"Yes, BattlEye has to be able to scan all memory (RAM) and all game- and system-related files on disk," a BattlEye dev wrote in a Steam forum post from February. "However, this does not mean that BE is looking through your personal files, credit card details or other such information and sends them to our servers."
Harton won't give me specifics on how much Bohemia Interactive spends on anti-cheat efforts, but he does tell me they involve "legal helping us, dedicated staff buying cheats, programmers fixing vulnerabilities, community members," and more.
Some cheats, like LMAOBOX, trumpet their availability with shameless websites, but Harton says it's the little, off-the-radar ones that Bohemia Interactive now finds the most troublesome.
"For now, [our troubles are] mostly limited to private communities making their own cheats and not releasing them to the public," he says. And most of the time, Bohemia Interactive's methods of getting rid of them involve figuring out how to use the cheats themselves, even to the point of hiring people to buy the cheats for them.
"Ninety-nine percent of the issues we encounter are usually solved by getting our hands on the cheat, and reverse engineering it to find what vulnerability is used and finding a way to put a sanity check on it, or moving it server side," he says.
Often Bohemia Interactive relies on the community to report offenders, but "most of the time" these are false flags in which the players weren't actually cheating, or it was effectively impossible to prove they were.
Cheating in video games wasn't always so scandalous: I'm old enough to have fond memories of swapping codes for Contra and Mike Tyson's Punch Out!! across '80s lunchroom tables, and there was even some sense then that cheats were the ‘right’ way to play some games. But that was an age when cheating was typically a private thing, often done before glowing screens in darkened rooms. It wasn't hurting anybody.
How strange and distant those days seem now, in this age where professional Dota 2 players battle in crowded arenas for and traditional sports teams like the NBA’s Philadelphia 76ers enlist official esports players to represent them. Modern cheating can be a low-stakes annoyance, such as when an army of botters camps dungeons in Elder Scrolls Online, but it becomes much more serious when you have popping up in games like Rainbow Six: Siege, where players compete for money. It's more important than ever top stamp out cheating, as the legitimacy of esports depends on it.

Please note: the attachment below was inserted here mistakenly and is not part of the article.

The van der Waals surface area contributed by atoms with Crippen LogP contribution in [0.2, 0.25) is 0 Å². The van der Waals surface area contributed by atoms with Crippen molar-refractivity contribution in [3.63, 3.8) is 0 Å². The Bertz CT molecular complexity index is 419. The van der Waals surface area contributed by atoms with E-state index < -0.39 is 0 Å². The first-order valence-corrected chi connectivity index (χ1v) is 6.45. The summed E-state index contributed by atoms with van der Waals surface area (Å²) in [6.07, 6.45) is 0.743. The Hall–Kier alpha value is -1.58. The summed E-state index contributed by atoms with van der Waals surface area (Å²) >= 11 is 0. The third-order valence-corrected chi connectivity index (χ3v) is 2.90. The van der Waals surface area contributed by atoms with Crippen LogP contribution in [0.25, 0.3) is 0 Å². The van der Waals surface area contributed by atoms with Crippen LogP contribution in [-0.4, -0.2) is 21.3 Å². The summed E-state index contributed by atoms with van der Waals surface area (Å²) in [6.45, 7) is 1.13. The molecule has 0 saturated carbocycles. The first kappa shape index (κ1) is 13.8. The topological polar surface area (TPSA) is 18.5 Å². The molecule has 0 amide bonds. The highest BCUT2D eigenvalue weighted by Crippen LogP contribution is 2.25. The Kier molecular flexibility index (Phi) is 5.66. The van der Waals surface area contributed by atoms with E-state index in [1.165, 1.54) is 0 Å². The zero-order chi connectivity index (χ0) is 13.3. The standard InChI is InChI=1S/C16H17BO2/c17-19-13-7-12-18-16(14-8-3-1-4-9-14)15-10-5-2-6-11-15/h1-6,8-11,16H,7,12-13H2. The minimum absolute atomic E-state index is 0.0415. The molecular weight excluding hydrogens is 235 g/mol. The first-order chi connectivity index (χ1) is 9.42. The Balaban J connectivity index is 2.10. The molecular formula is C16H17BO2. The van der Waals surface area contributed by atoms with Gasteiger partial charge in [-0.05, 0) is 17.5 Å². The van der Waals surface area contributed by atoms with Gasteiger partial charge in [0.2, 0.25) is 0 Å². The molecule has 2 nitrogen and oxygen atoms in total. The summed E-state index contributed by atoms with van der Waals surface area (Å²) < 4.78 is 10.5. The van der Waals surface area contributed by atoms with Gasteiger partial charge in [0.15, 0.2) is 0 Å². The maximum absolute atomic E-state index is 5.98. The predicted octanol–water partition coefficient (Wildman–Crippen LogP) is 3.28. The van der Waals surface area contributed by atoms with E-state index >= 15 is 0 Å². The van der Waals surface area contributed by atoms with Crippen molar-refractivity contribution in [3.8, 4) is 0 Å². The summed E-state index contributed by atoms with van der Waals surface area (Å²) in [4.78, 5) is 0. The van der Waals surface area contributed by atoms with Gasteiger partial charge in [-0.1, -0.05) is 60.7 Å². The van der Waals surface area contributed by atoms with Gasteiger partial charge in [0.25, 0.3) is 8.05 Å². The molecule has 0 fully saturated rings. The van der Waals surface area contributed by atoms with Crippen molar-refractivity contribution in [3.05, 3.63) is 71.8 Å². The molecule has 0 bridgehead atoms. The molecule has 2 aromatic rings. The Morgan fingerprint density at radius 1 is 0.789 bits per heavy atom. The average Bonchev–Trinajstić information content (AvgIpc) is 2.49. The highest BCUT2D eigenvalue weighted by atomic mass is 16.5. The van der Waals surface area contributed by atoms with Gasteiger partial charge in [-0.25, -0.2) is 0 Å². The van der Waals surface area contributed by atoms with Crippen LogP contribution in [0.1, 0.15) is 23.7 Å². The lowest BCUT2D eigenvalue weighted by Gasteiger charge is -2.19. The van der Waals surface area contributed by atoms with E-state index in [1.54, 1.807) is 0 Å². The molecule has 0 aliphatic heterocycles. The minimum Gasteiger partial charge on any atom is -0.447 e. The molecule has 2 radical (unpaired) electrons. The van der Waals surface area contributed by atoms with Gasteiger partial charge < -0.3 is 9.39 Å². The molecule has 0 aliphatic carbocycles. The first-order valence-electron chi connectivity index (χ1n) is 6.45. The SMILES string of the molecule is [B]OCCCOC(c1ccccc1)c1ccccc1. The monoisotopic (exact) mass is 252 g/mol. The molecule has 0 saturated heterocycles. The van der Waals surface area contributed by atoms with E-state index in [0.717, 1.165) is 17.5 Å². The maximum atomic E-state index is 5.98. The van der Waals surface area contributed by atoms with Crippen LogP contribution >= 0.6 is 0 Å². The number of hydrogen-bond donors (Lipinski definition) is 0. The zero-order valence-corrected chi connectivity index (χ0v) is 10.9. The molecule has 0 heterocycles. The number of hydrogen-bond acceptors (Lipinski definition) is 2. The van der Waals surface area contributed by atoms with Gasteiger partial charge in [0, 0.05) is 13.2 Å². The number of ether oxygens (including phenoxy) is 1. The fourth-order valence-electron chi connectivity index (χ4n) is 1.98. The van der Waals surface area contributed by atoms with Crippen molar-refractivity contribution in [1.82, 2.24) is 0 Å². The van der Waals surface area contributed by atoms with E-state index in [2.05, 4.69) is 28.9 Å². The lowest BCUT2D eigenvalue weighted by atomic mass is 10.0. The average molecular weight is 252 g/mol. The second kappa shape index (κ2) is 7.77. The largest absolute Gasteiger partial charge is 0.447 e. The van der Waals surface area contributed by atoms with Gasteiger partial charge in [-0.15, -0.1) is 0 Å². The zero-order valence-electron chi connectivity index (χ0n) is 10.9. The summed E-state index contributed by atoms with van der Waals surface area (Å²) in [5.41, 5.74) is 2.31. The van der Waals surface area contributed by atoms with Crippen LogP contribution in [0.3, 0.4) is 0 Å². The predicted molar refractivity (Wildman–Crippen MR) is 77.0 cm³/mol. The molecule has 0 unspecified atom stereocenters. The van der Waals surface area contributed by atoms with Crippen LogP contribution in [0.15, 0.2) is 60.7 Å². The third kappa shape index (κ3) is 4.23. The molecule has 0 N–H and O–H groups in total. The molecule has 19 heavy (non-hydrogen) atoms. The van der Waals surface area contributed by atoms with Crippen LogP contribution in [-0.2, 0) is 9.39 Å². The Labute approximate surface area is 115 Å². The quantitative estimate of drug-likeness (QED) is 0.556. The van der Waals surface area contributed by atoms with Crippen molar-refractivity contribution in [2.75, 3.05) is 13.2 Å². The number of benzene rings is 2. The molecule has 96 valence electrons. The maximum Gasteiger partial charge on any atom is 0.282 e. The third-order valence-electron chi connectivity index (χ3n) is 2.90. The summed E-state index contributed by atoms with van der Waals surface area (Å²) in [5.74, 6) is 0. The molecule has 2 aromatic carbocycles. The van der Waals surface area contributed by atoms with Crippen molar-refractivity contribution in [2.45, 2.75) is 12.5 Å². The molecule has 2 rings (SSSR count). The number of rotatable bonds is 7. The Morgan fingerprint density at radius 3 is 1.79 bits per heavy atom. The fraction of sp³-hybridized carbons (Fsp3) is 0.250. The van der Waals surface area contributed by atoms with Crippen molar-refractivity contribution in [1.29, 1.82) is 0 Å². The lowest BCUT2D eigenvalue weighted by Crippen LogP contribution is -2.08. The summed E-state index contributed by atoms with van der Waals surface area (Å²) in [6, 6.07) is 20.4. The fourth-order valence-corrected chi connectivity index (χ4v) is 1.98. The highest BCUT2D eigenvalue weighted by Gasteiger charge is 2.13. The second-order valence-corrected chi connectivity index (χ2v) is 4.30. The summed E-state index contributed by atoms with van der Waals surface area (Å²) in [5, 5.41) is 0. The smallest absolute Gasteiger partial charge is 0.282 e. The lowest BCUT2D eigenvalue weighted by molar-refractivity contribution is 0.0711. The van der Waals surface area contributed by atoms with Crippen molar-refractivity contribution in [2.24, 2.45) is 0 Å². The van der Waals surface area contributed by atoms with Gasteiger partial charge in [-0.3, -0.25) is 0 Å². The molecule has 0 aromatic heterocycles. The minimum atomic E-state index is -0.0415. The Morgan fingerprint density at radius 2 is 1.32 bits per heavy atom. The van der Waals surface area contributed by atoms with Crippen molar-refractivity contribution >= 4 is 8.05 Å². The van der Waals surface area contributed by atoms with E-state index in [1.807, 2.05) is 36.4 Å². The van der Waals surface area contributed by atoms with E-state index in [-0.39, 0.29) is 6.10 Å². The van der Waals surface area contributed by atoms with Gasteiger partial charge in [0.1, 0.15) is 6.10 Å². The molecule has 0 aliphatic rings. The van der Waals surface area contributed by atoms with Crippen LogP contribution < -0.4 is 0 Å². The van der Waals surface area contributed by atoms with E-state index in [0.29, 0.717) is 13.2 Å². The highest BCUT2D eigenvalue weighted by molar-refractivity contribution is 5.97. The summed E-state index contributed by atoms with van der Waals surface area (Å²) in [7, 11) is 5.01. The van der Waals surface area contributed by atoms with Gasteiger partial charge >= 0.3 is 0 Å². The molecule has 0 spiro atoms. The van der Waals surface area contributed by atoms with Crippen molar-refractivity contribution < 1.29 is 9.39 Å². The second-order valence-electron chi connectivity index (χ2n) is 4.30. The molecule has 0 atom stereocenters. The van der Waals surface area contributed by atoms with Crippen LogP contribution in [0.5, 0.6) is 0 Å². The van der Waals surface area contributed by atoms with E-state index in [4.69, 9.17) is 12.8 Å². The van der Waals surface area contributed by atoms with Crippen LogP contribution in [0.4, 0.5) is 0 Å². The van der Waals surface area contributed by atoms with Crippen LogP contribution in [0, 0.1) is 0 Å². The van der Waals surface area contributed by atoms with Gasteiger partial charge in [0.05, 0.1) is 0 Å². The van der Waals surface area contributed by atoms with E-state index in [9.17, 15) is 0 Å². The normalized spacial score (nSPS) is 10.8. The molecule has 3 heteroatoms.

As Harton says, it's a "complex topic" and many of the offenders are "really hard to track down." That's lead some developers to try to intimidate players into playing by the rules, as Blizzard Entertainment did 10 days before Overwatch's launch when it announced, "full stop," that players who cheated would be slapped with permanent bans. And they've stayed true to their promise, leading to of digital teeth over the past few months. Ubisoft quickly followed suit not long after, announcing permabans for cheaters in both and for first-time offenses.
For those games, at least, it seems to be working. For all his dedicated battles, though, Harton seems willing to consider alternatives other than just banning everyone. He tells me he's had many discussions with other people in the field about designing around cheating (which includes the addition of implementing items that somewhat resemble cheats, much like the experience boosts you find in free-to-play games), so as to rehabilitate a game's social environment rather than "fester" it with permanent bans.
"It's much more effective to make a cheater a customer than fester the toxic behavior through permabans," he says.
Based on my chat with Harton, at least, such plans are still in the drafting phase. But it's a cause worth championing. Should developers get too cranky about cheating, it could lead to far more authoritarian approaches to stopping the issue than permabans and anti-tampering solutions like Denuvo, thus risking the very ‘openness’ we PC gamers so love.
Consider the news from South Korea (opens in new tab), when the parliament there stepped into the cheating debate by passing an amendment to an existing law promoting the games industry. It's now strictly against the law to make or distribute programs there that aren't allowed by a game publisher's Terms of Service. That means that if you make or sell a program that enables aimbotting or other hacks in a game like Overwatch, you could be facing five years in jail and $43,000 in fines.
The law sets a worrisome precedent. The intention is noble, but too broad an interpretation could put modders and other parties who manipulate a game's files at risk, as it's sometimes tough to tell where one line ends and the other begins. Should other countries adopt similar stances, it could change the nature of PC gaming as we know it.
For more, read our 2014 investigation into the buyers and sellers of hacks.